Third, the significance of universal security should be emphasized. The security of every state in the region should be respected and guaranteed. Every country in the region has the right to participate in regional security affairs and shares the responsibility for regional security.
In the context of the US withdrawal from the Middle East, some argue that China is filling the vacuum. This is untrue. As mentioned before, China advocates universal security for all states in the region, and China never sees the Middle East as a power struggle arena, so there is no question of China filling the vacuum left by any country.
More importantly, the close ties that China has forged with regional states are based on a belief that the peace, security and development of the Middle East is in the common interests of both China and regional countries, which is fundamentally different from those between Western powers and regional states. China never seeks to be a savior or a teacher, and always advocates the peaceful resolution of regional disputes through dialogue.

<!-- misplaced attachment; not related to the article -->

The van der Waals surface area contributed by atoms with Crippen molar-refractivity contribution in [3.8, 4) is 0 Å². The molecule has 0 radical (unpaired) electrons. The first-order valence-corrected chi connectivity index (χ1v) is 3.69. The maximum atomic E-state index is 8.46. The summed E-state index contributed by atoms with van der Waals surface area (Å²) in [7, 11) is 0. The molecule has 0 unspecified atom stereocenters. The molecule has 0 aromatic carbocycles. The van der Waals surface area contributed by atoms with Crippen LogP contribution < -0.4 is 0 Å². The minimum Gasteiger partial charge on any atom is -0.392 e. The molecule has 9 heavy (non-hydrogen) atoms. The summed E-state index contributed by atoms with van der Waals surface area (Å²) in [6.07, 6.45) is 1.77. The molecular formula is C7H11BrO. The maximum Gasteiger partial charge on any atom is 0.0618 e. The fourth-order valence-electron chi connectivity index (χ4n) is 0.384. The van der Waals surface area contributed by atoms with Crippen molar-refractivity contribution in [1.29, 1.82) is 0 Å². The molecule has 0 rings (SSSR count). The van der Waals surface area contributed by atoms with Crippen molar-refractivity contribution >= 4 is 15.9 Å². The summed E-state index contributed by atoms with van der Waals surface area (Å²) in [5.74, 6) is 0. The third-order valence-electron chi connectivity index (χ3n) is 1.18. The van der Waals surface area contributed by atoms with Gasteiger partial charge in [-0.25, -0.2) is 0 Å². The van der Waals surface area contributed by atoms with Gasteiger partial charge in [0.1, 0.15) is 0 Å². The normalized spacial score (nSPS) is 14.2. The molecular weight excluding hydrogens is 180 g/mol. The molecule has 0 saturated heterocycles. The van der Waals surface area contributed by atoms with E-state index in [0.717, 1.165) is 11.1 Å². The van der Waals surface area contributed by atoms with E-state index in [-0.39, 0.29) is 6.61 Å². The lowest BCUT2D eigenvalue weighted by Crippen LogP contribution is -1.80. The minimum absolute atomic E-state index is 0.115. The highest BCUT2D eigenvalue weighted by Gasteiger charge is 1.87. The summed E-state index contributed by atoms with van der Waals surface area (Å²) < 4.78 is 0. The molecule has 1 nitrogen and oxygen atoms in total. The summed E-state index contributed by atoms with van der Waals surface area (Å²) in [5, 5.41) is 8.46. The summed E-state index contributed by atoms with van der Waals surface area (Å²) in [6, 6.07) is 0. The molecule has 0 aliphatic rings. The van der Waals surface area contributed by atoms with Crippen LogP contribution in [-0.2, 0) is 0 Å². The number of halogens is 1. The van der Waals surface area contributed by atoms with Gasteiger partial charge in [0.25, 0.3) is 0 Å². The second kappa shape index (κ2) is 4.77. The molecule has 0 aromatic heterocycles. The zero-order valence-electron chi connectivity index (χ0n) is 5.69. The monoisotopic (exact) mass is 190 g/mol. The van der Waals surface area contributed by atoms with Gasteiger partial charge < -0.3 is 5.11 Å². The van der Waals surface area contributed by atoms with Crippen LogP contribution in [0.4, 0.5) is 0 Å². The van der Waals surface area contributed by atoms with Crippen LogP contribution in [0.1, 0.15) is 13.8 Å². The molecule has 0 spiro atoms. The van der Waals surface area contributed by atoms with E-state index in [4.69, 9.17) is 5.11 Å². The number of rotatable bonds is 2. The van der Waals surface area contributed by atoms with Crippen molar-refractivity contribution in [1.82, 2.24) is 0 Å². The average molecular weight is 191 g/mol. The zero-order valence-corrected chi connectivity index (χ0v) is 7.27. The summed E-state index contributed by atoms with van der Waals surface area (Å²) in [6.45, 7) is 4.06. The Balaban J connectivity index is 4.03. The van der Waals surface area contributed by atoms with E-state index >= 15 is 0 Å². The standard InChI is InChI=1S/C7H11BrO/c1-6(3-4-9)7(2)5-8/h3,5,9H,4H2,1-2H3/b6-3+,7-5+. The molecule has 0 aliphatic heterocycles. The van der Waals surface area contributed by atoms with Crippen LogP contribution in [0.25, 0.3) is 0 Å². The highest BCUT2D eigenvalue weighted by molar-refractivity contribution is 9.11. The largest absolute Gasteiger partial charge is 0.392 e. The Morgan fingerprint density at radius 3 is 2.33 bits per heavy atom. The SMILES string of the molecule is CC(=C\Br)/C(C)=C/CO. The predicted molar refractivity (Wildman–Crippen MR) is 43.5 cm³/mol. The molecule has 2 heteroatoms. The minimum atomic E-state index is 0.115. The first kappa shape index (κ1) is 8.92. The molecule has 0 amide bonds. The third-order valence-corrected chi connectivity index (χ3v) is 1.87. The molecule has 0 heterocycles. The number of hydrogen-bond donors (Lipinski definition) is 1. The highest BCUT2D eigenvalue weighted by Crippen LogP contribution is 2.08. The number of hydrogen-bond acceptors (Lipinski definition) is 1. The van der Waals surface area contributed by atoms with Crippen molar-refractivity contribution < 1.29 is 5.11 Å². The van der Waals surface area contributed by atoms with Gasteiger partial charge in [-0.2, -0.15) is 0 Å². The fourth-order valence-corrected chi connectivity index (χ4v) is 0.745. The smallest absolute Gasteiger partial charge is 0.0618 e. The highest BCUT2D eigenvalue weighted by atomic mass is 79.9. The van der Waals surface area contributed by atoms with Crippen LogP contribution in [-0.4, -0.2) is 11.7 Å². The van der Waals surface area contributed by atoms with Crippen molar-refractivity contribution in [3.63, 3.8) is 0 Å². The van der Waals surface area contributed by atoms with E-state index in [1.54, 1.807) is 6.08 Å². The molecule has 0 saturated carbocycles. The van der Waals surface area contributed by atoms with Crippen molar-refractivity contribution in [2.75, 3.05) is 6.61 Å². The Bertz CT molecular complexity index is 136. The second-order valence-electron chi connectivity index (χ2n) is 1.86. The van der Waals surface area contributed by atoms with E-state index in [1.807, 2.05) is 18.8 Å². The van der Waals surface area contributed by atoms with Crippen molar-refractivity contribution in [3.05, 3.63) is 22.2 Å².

Chinese State Councilor and Foreign Minister Wang Yi visited the Middle East twice this year, which has enhanced China's relations with regional countries. During his visit in March, Wang proposed a five-point initiative to achieve peace and stability in the Middle East, including advocating mutual respect, upholding fairness and justice, achieving nuclear non-proliferation, jointly fostering collective security and accelerating development cooperation. During his visit in July, Wang put forward a four-point proposal to resolve the Syrian issue and three ideas to materialize the two-state solution for Palestine and Israel.